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The latest report from the UN's Intergovernmental Panel on Climate Change (IPCC) laid bare the pressing need to invest in adapting to the physical impacts of a warming planet.
UN secretary-general António Guterres said he'd never seen anything like the report before. It underscored how fossil fuels are "choking humanity".
He added that "delay means death", and called for the private sector financing coal and underwriters of the oil and gas industry to be held to account. "OECD countries must phase out coal by 2030 and all others by 2040."
The latest warning from climate scientists must prompt action from investors to reduce the impacts of climate change, the Asia Investor Group on Climate Change (AIGCC) said.
The AIGCC, whose members have more than $36 trillion of assets under management, said the report "describes how, if emissions remain high, all Asian regions studied by the report – Bangladesh, China, India, Indonesia, Japan, South Korea, and Vietnam – will be impacted by physical climate risks including dangerously high heat and humidity levels, sea level rise and flooding".
The AIGCC recommended investors tackle climate change by aligning their portfolios with 1.5°C targets, calling on governments to make policy changes, and disclose interim net-zero targets.
Key findings included:
- Accelerated action is required to adapt to climate change, as progress on climate adaptation measures is "uneven".
- "Rapid, deep" cuts in greenhouse gas emissions are required to avoid increasing loss of life, biodiversity and infrastructure.
- Cities are "hotspots" of climate risks, but also potentially part of the answer through green solutions.
- There is a "stronger" interdependence of climate, biodiversity and people than previous IPCC reports found.
UK-based bank HSBC's global head of ESG research, Wai-Shin Chan, said: "Investors, businesses and governments must plan collaboratively for the longer term in order to avoid breaching the limits to adaptation, where it becomes prohibitively expensive to respond.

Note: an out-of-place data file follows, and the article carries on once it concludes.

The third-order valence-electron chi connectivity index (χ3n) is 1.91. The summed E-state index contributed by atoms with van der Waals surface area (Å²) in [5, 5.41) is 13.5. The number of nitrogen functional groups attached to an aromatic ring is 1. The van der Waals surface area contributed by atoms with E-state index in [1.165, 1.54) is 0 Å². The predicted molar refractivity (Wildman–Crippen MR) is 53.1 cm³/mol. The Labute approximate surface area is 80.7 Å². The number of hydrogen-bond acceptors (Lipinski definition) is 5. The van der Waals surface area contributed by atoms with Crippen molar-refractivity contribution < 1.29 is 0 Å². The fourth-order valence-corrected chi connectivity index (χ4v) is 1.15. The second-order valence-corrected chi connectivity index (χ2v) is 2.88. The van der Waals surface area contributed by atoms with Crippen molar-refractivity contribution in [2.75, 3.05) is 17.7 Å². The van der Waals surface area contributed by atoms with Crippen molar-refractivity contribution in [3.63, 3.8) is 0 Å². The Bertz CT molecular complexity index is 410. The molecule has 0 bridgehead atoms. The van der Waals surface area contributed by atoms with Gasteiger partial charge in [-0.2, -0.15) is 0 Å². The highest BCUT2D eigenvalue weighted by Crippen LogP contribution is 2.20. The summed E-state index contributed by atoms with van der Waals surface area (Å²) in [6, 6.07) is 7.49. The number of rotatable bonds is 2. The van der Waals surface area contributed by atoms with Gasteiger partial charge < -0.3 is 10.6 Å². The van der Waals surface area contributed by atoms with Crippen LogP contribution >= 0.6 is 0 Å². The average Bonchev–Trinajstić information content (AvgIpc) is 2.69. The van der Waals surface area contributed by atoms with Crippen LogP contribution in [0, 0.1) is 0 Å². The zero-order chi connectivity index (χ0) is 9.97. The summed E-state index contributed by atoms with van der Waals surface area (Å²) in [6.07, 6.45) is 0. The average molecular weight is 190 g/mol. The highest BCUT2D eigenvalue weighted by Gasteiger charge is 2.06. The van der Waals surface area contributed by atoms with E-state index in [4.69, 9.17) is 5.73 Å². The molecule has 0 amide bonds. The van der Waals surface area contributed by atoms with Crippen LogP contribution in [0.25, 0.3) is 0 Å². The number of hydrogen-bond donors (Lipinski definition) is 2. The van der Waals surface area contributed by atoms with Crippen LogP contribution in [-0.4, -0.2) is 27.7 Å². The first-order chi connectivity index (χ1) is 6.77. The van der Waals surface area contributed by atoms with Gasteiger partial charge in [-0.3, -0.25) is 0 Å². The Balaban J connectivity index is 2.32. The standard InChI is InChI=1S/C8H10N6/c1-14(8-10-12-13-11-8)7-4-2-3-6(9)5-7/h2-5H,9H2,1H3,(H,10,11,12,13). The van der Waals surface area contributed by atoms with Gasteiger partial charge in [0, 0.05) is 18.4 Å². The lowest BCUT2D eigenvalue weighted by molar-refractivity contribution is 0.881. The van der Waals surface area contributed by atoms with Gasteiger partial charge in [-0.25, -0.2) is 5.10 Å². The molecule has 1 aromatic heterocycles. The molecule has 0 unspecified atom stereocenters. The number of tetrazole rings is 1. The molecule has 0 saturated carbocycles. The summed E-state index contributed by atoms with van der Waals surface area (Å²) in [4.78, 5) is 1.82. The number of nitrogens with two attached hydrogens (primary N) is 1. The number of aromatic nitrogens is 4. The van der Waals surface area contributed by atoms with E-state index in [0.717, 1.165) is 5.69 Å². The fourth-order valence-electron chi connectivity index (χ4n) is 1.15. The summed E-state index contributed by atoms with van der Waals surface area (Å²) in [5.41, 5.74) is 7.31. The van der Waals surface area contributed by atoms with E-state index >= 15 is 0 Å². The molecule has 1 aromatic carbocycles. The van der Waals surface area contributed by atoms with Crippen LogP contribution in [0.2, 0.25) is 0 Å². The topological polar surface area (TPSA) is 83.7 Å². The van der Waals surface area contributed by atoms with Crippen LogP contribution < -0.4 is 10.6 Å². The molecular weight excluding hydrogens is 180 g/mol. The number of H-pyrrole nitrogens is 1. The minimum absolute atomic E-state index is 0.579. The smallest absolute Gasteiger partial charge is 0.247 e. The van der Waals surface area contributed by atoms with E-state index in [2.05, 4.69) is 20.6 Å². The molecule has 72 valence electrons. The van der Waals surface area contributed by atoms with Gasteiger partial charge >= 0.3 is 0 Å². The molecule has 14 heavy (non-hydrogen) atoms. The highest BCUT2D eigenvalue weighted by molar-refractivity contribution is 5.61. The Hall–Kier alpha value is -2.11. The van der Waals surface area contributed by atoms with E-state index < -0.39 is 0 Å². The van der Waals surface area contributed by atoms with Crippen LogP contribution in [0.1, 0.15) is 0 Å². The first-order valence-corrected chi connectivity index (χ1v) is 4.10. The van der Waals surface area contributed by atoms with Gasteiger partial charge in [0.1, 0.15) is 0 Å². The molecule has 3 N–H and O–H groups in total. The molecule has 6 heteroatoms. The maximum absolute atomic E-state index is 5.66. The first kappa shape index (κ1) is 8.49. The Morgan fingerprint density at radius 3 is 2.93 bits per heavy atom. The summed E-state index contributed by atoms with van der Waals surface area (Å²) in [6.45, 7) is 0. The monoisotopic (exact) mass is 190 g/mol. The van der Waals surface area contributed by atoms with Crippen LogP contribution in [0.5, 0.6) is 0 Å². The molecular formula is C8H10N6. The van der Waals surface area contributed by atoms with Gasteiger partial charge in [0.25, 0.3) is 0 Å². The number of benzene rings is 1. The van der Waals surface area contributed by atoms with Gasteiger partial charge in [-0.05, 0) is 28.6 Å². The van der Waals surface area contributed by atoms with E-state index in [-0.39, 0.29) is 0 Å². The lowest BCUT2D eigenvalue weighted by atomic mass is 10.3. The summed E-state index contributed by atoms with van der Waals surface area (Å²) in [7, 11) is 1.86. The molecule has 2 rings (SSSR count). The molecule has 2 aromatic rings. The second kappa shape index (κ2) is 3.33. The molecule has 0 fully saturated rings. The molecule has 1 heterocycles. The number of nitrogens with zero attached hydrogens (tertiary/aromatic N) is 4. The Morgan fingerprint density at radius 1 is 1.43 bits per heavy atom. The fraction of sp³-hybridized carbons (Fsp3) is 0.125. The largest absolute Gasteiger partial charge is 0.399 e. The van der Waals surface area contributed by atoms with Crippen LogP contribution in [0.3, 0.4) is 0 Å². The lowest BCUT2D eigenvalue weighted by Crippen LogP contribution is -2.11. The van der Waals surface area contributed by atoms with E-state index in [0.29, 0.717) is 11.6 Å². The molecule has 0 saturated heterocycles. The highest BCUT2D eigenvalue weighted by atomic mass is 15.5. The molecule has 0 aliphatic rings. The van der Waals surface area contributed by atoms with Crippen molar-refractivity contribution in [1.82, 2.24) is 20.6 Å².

"The estimates for the costs of adaptation vary widely, but acting sooner will reduce these costs in most areas – and this must be met by mobilising all forms of finance."
Environmental disclosure group CDP said: "This stark depiction of escalating climate impacts should light a fire under governments and corporates in the high-emitting economies most responsible for climate change, whose lack of action to-date disproportionally affects the most vulnerable across the planet and pushes the world ever closer to a point of no return."
Urs Dieterich, managing director of South Pole's Landscape Resilience Fund (LRF), said: "What is happening to our climate right now is scary and shocking.
"The good news is we are on the precipice of an explosion of innovative solutions geared to helping us all survive, even thrive, in a changing climate. This is where businesses have a pivotal role to play. The LRF is one of a handful of funds seeking to channel private investment into landscapes and communities that will be hardest hit by extreme climate change."